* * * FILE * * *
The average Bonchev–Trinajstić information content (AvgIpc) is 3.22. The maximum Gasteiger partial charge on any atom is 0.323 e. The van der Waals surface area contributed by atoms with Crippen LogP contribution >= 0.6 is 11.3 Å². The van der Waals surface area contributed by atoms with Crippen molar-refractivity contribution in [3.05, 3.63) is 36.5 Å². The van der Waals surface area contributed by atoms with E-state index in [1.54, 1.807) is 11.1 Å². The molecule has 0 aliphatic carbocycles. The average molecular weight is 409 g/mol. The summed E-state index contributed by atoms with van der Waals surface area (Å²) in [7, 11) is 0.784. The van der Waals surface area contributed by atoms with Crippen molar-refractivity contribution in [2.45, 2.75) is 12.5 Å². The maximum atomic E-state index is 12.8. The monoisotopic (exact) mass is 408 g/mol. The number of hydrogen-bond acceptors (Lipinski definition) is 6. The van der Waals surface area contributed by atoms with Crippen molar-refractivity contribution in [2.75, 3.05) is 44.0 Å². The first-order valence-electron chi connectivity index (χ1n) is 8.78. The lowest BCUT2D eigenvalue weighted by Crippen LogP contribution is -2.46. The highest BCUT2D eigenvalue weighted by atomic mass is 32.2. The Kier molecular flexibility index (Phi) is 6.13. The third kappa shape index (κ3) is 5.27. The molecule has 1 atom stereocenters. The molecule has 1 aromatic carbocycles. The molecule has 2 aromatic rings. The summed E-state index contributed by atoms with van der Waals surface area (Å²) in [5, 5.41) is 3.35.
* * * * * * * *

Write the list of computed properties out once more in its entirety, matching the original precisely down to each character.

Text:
The average Bonchev–Trinajstić information content (AvgIpc) is 3.22. The maximum Gasteiger partial charge on any atom is 0.323 e. The van der Waals surface area contributed by atoms with Crippen LogP contribution >= 0.6 is 11.3 Å². The van der Waals surface area contributed by atoms with Crippen molar-refractivity contribution in [3.05, 3.63) is 36.5 Å². The van der Waals surface area contributed by atoms with E-state index in [1.54, 1.807) is 11.1 Å². The molecule has 0 aliphatic carbocycles. The average molecular weight is 409 g/mol. The summed E-state index contributed by atoms with van der Waals surface area (Å²) in [7, 11) is 0.784. The van der Waals surface area contributed by atoms with Crippen molar-refractivity contribution in [2.45, 2.75) is 12.5 Å². The maximum atomic E-state index is 12.8. The monoisotopic (exact) mass is 408 g/mol. The number of hydrogen-bond acceptors (Lipinski definition) is 6. The van der Waals surface area contributed by atoms with Crippen molar-refractivity contribution in [2.75, 3.05) is 44.0 Å². The first-order valence-electron chi connectivity index (χ1n) is 8.78. The lowest BCUT2D eigenvalue weighted by Crippen LogP contribution is -2.46. The highest BCUT2D eigenvalue weighted by atomic mass is 32.2. The Kier molecular flexibility index (Phi) is 6.13. The third kappa shape index (κ3) is 5.27. The molecule has 1 atom stereocenters. The molecule has 1 aromatic carbocycles. The molecule has 2 aromatic rings. The summed E-state index contributed by atoms with van der Waals surface area (Å²) in [5, 5.41) is 3.35.